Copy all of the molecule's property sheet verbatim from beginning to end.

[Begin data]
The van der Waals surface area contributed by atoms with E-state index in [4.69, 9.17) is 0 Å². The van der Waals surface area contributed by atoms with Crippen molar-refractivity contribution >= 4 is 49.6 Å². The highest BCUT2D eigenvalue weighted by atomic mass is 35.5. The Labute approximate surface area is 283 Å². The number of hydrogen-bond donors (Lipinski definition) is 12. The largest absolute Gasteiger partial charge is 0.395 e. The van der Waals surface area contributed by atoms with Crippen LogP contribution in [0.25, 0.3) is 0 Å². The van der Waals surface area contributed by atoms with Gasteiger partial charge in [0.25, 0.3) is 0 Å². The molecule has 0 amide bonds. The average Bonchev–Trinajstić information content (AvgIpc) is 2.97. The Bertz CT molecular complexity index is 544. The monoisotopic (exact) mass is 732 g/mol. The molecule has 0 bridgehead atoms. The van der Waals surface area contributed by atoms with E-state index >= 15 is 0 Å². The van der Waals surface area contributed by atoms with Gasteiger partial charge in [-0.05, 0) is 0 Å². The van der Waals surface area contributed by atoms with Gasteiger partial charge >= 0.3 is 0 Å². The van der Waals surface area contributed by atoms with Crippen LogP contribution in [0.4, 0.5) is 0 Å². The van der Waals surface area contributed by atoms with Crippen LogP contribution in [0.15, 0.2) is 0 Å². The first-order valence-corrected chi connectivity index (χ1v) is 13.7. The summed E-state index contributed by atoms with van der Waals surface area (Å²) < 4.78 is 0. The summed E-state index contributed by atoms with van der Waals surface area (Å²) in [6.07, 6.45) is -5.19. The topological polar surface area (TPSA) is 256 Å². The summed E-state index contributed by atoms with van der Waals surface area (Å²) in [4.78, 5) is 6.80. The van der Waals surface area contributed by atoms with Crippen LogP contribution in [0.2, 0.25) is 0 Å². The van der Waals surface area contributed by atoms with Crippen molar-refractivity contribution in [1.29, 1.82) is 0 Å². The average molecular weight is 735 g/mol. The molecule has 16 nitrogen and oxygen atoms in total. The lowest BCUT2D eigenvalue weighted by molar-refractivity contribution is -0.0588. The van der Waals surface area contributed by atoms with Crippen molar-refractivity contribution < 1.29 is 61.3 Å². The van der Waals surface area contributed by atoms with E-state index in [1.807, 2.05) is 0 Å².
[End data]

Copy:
The van der Waals surface area contributed by atoms with E-state index in [4.69, 9.17) is 0 Å². The van der Waals surface area contributed by atoms with Crippen molar-refractivity contribution >= 4 is 49.6 Å². The highest BCUT2D eigenvalue weighted by atomic mass is 35.5. The Labute approximate surface area is 283 Å². The number of hydrogen-bond donors (Lipinski definition) is 12. The largest absolute Gasteiger partial charge is 0.395 e. The van der Waals surface area contributed by atoms with Crippen LogP contribution in [0.25, 0.3) is 0 Å². The van der Waals surface area contributed by atoms with Gasteiger partial charge in [0.25, 0.3) is 0 Å². The molecule has 0 amide bonds. The average Bonchev–Trinajstić information content (AvgIpc) is 2.97. The Bertz CT molecular complexity index is 544. The monoisotopic (exact) mass is 732 g/mol. The molecule has 0 bridgehead atoms. The van der Waals surface area contributed by atoms with E-state index >= 15 is 0 Å². The van der Waals surface area contributed by atoms with Gasteiger partial charge in [-0.05, 0) is 0 Å². The van der Waals surface area contributed by atoms with Gasteiger partial charge >= 0.3 is 0 Å². The van der Waals surface area contributed by atoms with Crippen LogP contribution in [0.4, 0.5) is 0 Å². The van der Waals surface area contributed by atoms with Crippen LogP contribution in [0.15, 0.2) is 0 Å². The first-order valence-corrected chi connectivity index (χ1v) is 13.7. The summed E-state index contributed by atoms with van der Waals surface area (Å²) < 4.78 is 0. The summed E-state index contributed by atoms with van der Waals surface area (Å²) in [6.07, 6.45) is -5.19. The topological polar surface area (TPSA) is 256 Å². The summed E-state index contributed by atoms with van der Waals surface area (Å²) in [4.78, 5) is 6.80. The van der Waals surface area contributed by atoms with Crippen LogP contribution in [0.2, 0.25) is 0 Å². The van der Waals surface area contributed by atoms with Crippen molar-refractivity contribution in [1.29, 1.82) is 0 Å². The average molecular weight is 735 g/mol. The molecule has 16 nitrogen and oxygen atoms in total. The lowest BCUT2D eigenvalue weighted by molar-refractivity contribution is -0.0588. The van der Waals surface area contributed by atoms with Crippen molar-refractivity contribution < 1.29 is 61.3 Å². The van der Waals surface area contributed by atoms with E-state index in [1.807, 2.05) is 0 Å².